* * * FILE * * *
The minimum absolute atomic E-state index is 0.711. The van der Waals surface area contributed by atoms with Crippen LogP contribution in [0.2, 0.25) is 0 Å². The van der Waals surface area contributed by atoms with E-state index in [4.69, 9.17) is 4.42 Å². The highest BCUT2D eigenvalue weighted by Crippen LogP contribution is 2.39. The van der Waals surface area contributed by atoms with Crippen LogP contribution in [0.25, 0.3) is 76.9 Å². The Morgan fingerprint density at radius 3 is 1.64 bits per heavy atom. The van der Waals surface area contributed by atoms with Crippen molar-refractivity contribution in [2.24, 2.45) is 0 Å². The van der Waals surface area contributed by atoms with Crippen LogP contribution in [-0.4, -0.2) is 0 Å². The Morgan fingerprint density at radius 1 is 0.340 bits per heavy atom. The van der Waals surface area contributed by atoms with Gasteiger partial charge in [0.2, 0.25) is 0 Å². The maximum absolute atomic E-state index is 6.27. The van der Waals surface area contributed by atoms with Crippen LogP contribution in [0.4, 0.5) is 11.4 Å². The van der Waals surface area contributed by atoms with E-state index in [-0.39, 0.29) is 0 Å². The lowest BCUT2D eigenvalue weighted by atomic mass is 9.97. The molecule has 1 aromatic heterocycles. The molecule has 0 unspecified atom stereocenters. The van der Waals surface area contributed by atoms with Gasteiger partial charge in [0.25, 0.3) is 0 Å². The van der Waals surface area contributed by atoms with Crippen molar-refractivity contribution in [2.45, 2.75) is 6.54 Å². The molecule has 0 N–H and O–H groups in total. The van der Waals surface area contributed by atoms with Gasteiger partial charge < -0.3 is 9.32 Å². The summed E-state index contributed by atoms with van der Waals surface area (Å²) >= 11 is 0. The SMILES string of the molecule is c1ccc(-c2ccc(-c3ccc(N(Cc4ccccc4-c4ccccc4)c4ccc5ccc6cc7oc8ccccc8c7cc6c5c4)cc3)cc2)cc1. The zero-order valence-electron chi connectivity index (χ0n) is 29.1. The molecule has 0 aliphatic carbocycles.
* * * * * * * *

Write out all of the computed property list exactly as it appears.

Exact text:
The minimum absolute atomic E-state index is 0.711. The van der Waals surface area contributed by atoms with Crippen LogP contribution in [0.2, 0.25) is 0 Å². The van der Waals surface area contributed by atoms with E-state index in [4.69, 9.17) is 4.42 Å². The highest BCUT2D eigenvalue weighted by Crippen LogP contribution is 2.39. The van der Waals surface area contributed by atoms with Crippen LogP contribution in [0.25, 0.3) is 76.9 Å². The Morgan fingerprint density at radius 3 is 1.64 bits per heavy atom. The van der Waals surface area contributed by atoms with Crippen molar-refractivity contribution in [2.24, 2.45) is 0 Å². The van der Waals surface area contributed by atoms with Crippen LogP contribution in [-0.4, -0.2) is 0 Å². The Morgan fingerprint density at radius 1 is 0.340 bits per heavy atom. The van der Waals surface area contributed by atoms with Gasteiger partial charge in [0.2, 0.25) is 0 Å². The maximum absolute atomic E-state index is 6.27. The van der Waals surface area contributed by atoms with Crippen LogP contribution in [0.4, 0.5) is 11.4 Å². The van der Waals surface area contributed by atoms with E-state index in [-0.39, 0.29) is 0 Å². The lowest BCUT2D eigenvalue weighted by atomic mass is 9.97. The molecule has 1 aromatic heterocycles. The molecule has 0 unspecified atom stereocenters. The van der Waals surface area contributed by atoms with Gasteiger partial charge in [0.25, 0.3) is 0 Å². The van der Waals surface area contributed by atoms with Crippen molar-refractivity contribution in [2.45, 2.75) is 6.54 Å². The molecule has 0 N–H and O–H groups in total. The van der Waals surface area contributed by atoms with Gasteiger partial charge < -0.3 is 9.32 Å². The summed E-state index contributed by atoms with van der Waals surface area (Å²) >= 11 is 0. The SMILES string of the molecule is c1ccc(-c2ccc(-c3ccc(N(Cc4ccccc4-c4ccccc4)c4ccc5ccc6cc7oc8ccccc8c7cc6c5c4)cc3)cc2)cc1. The zero-order valence-electron chi connectivity index (χ0n) is 29.1. The molecule has 0 aliphatic carbocycles.